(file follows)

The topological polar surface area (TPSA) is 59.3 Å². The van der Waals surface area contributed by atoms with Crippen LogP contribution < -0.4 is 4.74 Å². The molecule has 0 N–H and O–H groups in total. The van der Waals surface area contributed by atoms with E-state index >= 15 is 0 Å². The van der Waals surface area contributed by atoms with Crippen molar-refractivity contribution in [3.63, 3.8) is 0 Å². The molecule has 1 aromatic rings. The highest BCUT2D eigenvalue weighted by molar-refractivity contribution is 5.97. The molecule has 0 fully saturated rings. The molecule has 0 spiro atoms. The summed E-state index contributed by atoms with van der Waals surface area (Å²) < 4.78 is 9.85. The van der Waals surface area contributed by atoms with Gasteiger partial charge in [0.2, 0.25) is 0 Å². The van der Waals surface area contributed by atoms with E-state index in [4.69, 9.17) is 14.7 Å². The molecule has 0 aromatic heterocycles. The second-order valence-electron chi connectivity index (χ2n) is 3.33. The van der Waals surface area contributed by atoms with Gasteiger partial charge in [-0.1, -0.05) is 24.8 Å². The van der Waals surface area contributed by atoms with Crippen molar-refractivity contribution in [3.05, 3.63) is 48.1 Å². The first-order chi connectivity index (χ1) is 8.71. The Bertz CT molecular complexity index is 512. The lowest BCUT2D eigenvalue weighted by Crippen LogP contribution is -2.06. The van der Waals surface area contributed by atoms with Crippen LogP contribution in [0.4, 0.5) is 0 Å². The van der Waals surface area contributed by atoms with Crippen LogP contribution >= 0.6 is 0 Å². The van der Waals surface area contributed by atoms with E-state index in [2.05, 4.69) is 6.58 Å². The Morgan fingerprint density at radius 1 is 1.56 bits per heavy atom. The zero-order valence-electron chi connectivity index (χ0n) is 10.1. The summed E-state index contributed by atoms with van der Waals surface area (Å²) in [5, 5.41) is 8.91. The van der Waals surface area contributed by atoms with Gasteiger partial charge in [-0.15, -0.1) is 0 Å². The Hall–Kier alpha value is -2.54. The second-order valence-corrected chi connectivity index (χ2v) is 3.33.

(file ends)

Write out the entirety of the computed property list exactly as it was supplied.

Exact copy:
The topological polar surface area (TPSA) is 59.3 Å². The van der Waals surface area contributed by atoms with Crippen LogP contribution < -0.4 is 4.74 Å². The molecule has 0 N–H and O–H groups in total. The van der Waals surface area contributed by atoms with E-state index >= 15 is 0 Å². The van der Waals surface area contributed by atoms with Crippen molar-refractivity contribution in [3.63, 3.8) is 0 Å². The molecule has 1 aromatic rings. The highest BCUT2D eigenvalue weighted by molar-refractivity contribution is 5.97. The molecule has 0 fully saturated rings. The molecule has 0 spiro atoms. The summed E-state index contributed by atoms with van der Waals surface area (Å²) < 4.78 is 9.85. The van der Waals surface area contributed by atoms with Gasteiger partial charge in [0.2, 0.25) is 0 Å². The van der Waals surface area contributed by atoms with E-state index in [4.69, 9.17) is 14.7 Å². The molecule has 0 aromatic heterocycles. The second-order valence-electron chi connectivity index (χ2n) is 3.33. The van der Waals surface area contributed by atoms with Gasteiger partial charge in [-0.1, -0.05) is 24.8 Å². The van der Waals surface area contributed by atoms with Crippen molar-refractivity contribution in [3.05, 3.63) is 48.1 Å². The first-order chi connectivity index (χ1) is 8.71. The Bertz CT molecular complexity index is 512. The lowest BCUT2D eigenvalue weighted by Crippen LogP contribution is -2.06. The van der Waals surface area contributed by atoms with Crippen LogP contribution in [0.4, 0.5) is 0 Å². The van der Waals surface area contributed by atoms with Crippen LogP contribution >= 0.6 is 0 Å². The van der Waals surface area contributed by atoms with E-state index in [2.05, 4.69) is 6.58 Å². The Morgan fingerprint density at radius 1 is 1.56 bits per heavy atom. The zero-order valence-electron chi connectivity index (χ0n) is 10.1. The summed E-state index contributed by atoms with van der Waals surface area (Å²) in [5, 5.41) is 8.91. The van der Waals surface area contributed by atoms with Gasteiger partial charge in [-0.15, -0.1) is 0 Å². The Hall–Kier alpha value is -2.54. The second-order valence-corrected chi connectivity index (χ2v) is 3.33.